Supreme Court Judge Ertha Pascal-Trouillot was inaugurated by the army today to head Haiti's first civilian-led government since the fall of dictator Jean-Claude Duvalier in 1986.
Pascal-Trouillot becomes the first woman president in the Caribbean nation's tumultuous 186-year history. She was inaugurated a day after military leader Lt. Gen. Prosper Avril, pressured by widespread protests, resigned and left the country.
The new president will serve with a 19-member advisory council until after the country's first free elections, which could take place in three to six months.
"I have accepted this heavy task in the name of Haitian women," Pascal-Trouillot said.
Pascal-Trouillot, who was the only woman on the 12-member Supreme Court, was inaugurated by Maj. Gen. Herard Abraham, the army chief of staff, at the National Palace. The ceremony was carried live on state television.
"The armed forces are under your orders," Abraham told her. Abraham had taken temporary control of the government after Avril resigned Saturday.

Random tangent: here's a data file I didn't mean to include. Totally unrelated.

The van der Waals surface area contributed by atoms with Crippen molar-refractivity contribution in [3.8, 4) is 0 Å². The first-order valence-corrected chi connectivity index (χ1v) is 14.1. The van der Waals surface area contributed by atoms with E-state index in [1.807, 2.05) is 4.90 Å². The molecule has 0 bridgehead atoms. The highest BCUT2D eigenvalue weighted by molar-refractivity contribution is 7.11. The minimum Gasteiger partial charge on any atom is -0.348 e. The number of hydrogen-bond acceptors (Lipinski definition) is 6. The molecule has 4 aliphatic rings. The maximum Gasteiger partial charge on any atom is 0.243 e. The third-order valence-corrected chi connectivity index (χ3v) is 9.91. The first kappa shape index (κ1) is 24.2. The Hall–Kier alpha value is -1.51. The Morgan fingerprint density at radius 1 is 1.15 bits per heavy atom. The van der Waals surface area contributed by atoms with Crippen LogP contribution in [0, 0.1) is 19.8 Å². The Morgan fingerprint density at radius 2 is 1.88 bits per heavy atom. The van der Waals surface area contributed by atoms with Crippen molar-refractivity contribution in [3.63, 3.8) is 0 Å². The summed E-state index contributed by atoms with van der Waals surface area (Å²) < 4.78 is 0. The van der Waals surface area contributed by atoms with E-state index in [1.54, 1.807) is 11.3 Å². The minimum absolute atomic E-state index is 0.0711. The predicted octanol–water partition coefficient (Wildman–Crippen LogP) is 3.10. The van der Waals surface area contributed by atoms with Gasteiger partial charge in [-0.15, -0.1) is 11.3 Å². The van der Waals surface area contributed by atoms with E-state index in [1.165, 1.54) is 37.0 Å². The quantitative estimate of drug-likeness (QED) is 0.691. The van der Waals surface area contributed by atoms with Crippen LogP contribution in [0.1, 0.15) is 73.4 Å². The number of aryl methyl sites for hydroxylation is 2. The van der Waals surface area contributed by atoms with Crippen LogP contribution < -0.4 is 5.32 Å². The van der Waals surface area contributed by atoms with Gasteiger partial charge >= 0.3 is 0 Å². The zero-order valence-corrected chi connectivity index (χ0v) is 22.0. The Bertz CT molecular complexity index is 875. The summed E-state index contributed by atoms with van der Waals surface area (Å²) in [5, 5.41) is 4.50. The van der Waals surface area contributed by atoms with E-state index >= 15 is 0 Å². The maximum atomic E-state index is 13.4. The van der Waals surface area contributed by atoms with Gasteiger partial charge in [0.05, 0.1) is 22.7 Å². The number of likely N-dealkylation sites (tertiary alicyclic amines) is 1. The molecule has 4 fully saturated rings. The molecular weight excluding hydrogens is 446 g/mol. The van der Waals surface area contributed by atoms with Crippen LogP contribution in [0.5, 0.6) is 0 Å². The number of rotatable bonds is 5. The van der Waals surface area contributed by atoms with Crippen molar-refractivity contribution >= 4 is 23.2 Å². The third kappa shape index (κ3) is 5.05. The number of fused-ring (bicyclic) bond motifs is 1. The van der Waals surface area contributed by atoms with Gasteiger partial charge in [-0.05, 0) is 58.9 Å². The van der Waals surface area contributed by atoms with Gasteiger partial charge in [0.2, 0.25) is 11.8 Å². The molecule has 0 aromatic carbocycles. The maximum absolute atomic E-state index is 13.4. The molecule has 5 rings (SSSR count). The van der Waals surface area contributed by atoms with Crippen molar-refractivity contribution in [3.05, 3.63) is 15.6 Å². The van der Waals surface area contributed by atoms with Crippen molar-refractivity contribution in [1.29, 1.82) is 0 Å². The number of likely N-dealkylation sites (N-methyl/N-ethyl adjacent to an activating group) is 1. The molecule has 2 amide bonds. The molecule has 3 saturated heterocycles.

Abraham reminded the nation that he had kept his promise to hand over power to a civilian-led government within 72 hours, and said, "the army has . . .... remained in its quarters."
"The Haitian people have shown the world their capacity to overcome their problems," the general said, to warm applause.
There had been fears of army resistance to the provisional government, which is to lead Haiti to democratic elections within three to six months.
"She has the capacity to lead the country to the democracy we have all been waiting for," said Chantal Hudicourt Ewald, a lawyer who helped write the 1987 constitution. "It is a great victory for women."
"The men in Haiti have messed up the country so much, we can only expect her to do better," said Pierre Louis Gaillard, 48, an unemployed mechanic.
Haiti is the poorest country in the Western Hemisphere. Government figures last year showed about 80% of the country's nearly 6 million people live in absolute poverty, and unemployment is 55%.